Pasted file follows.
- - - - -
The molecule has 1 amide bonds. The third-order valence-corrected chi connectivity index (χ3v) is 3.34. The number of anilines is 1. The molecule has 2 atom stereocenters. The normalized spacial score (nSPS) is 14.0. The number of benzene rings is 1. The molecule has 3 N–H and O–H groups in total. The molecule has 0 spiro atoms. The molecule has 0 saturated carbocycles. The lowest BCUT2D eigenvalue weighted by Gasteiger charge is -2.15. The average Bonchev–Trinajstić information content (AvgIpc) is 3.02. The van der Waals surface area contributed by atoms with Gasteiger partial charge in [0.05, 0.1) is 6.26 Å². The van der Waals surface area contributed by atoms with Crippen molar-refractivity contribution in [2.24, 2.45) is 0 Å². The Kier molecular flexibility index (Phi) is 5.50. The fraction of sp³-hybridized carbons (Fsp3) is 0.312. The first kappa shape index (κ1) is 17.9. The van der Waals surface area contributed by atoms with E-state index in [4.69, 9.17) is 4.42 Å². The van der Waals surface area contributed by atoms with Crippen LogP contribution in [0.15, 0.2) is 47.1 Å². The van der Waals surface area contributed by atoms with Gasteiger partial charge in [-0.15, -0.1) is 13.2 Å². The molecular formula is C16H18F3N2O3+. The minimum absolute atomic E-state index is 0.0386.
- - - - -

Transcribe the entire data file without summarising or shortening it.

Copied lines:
The molecule has 1 amide bonds. The third-order valence-corrected chi connectivity index (χ3v) is 3.34. The number of anilines is 1. The molecule has 2 atom stereocenters. The normalized spacial score (nSPS) is 14.0. The number of benzene rings is 1. The molecule has 3 N–H and O–H groups in total. The molecule has 0 spiro atoms. The molecule has 0 saturated carbocycles. The lowest BCUT2D eigenvalue weighted by Gasteiger charge is -2.15. The average Bonchev–Trinajstić information content (AvgIpc) is 3.02. The van der Waals surface area contributed by atoms with Gasteiger partial charge in [0.05, 0.1) is 6.26 Å². The van der Waals surface area contributed by atoms with Crippen molar-refractivity contribution in [2.24, 2.45) is 0 Å². The Kier molecular flexibility index (Phi) is 5.50. The fraction of sp³-hybridized carbons (Fsp3) is 0.312. The first kappa shape index (κ1) is 17.9. The van der Waals surface area contributed by atoms with E-state index in [4.69, 9.17) is 4.42 Å². The van der Waals surface area contributed by atoms with Crippen LogP contribution in [0.15, 0.2) is 47.1 Å². The van der Waals surface area contributed by atoms with Gasteiger partial charge in [-0.15, -0.1) is 13.2 Å². The molecular formula is C16H18F3N2O3+. The minimum absolute atomic E-state index is 0.0386.